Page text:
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determine the extent to which government entities complied with the requirement to publish and maintain documents online that were presented to the Parliament;
evaluate selected government entities' policies and practices regarding online publishing; and
assess AGIMO's policy and guidance in support of online publishing.
To address this objective the audit was conducted in three parts. Firstly, we reviewed a sample of papers tabled between 2000 and 2008 in order to assess their availability online. Next, we examined the online publishing practices of five government entities. These were the: Australian Federal Police (AFP); Department of the House of Representatives (DHR); Department of Infrastructure, Transport, Regional Development and Local Government (Infrastructure); Department of the Treasury (Treasury); and National Archives of Australia (NAA). Finally, we reviewed AGIMO's role in supporting government entities in their online publishing practices.
The objective of this performance audit of construction projects on the AusLink National Network was to assess the effectiveness of the administration by DITRDLG in working with the States to deliver the outcomes expected by the Government and the broader community. To inform the audit assessment, the methodology included examination of both Australian Government and State Government records as well as site inspections in relation to 21 projects being delivered in three States (New South Wales (NSW), Queensland and Tasmania). DITRDLG and the respective State road transport authorities were consulted in the selection of projects to be examined in detail.
The objective was to assess the extent to which staff reductions have been managed in a sound strategic and cost-effective manner consistent with the Government's guidelines and the ANAO's 1996 better practice guide Managing APS Staff Reductions. The audit focussed on 3 agencies - the Australian Taxation Office, the former Department of Primary Industry and Energy, and the former Department of Transport and Regional Development. The ANAO found that the majority of staff reductions were achieved through retrenchment rather than natural attrition; and that decisions on the number of retrenchments were not always supported by an assessment of the impact of the reductions on the agencies' abilities to conduct their business.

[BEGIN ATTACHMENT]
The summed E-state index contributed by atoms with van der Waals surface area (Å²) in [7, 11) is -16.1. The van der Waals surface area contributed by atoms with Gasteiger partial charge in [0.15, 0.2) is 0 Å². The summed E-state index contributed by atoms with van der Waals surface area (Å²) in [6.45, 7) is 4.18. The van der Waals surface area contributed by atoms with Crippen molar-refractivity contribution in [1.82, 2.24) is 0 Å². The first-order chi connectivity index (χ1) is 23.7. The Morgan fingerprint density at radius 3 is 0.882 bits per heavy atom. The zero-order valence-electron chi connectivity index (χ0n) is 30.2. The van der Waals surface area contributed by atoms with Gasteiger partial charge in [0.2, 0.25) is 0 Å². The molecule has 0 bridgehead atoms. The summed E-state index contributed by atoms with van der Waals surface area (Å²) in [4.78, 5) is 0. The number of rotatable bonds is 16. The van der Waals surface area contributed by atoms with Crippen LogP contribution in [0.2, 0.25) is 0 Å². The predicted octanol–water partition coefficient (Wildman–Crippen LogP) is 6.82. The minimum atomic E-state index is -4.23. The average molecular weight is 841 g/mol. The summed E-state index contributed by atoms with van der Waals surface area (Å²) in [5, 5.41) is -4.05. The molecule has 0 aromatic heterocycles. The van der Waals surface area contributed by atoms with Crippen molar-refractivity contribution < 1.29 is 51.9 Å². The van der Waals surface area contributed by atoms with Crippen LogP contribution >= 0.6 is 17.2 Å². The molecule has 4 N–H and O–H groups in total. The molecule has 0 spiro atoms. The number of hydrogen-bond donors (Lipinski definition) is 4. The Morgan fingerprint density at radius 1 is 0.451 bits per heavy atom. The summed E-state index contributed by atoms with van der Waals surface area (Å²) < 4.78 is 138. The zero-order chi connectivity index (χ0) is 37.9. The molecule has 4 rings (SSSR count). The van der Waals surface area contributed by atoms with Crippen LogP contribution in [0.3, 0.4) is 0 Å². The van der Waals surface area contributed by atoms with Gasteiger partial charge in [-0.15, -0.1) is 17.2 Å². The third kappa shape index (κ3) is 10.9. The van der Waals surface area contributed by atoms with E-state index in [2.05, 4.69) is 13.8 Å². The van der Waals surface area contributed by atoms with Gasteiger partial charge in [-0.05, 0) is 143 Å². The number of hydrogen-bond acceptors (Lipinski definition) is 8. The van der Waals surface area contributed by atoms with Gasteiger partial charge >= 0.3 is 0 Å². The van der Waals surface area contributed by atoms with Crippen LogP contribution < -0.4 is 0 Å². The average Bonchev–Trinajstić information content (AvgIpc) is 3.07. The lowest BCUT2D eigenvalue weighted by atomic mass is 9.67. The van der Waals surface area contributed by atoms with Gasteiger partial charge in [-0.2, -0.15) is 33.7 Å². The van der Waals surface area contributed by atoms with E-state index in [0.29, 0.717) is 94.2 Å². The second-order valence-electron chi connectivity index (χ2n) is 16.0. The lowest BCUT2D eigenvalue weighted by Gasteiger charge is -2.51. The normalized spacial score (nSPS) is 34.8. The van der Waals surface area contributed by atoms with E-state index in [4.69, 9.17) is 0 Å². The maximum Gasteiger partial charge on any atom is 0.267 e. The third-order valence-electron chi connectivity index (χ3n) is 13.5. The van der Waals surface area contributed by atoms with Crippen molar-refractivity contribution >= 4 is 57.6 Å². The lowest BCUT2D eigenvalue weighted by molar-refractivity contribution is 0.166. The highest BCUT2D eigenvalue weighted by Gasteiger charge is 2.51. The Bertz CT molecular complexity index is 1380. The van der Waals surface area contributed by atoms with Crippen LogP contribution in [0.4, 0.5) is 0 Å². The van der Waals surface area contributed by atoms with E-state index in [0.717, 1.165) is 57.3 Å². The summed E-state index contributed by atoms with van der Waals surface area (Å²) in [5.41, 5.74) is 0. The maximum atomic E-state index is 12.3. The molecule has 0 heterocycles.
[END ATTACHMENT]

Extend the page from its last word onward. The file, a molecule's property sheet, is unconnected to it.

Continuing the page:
The objective of the audit was to examine the effectiveness and efficiency of the administrative arrangements for the establishment and operation of the Green Corps program. Green Corps is a voluntary program for young Australians between 17 and 20 years old to receive accredited training in a range of skills such as bush regeneration and habitat protection. The program is delivered through a contractual arrangement. It was introduced in 1996 with a program allocation of $41.7 million over three years. The focus of the audit was on the Department of Education, Training and Youth Affair's administration of the program, including the management of the contract.
The audit reviewed the use and operation of performance information in service level agreements between Centrelink and three agencies; the Department of Social Security, the Department of Education, Training and Youth Affairs and the Department of Employment, Workplace Relations and Small Business. The objective of the audit was to establish whether the performance assessment framework specified in the agreements enabled the adequate assessment of achievements under purchaser/provider arrangements entered into by DSS, DEETYA and Centrelink.
The audit reviewed six budget-funded agencies (Australian Customs Service, Australian Taxation Office, Centrelink, Department of Defence, Department of Education, Training and Youth Affairs, and Department of Immigration and Multicultural Affairs) and two off-budget entities (Airservices Australia and Reserve Bank of Australia). The ANAO also examined the Office for Government Online's (OGO, formerly the Office of Government Information Technology, or OGIT) whole-of-government coordination of the Commonwealth's Year 2000 efforts.
The primary objective of the audit was to assess the economy, efficiency and effectiveness of DoTRD's implementation of Annex 17 in the Australian aviation environment. The ANAO concluded that DoTRD has established a regulatory regime which ensures Australia's compliance with the standards embodied in Annex 17. However, there are areas where Australia's aviation security regime can be strengthened even further including; developing a more robust approach to risk management, developing a longer-term perspective to DoTRD's planning structure, development of proactive alliances with aviation regulators in neighbouring countries in the Asia-Pacific region, further improvement of the airport audit process, development and implementation of an evaluation strategy, development of a formal transparent approach to enforcement.
The objective of the audit was to determine the extent to which the new employment services market had been implemented effectively and efficiently in accordance with announced Government policy and timeframe.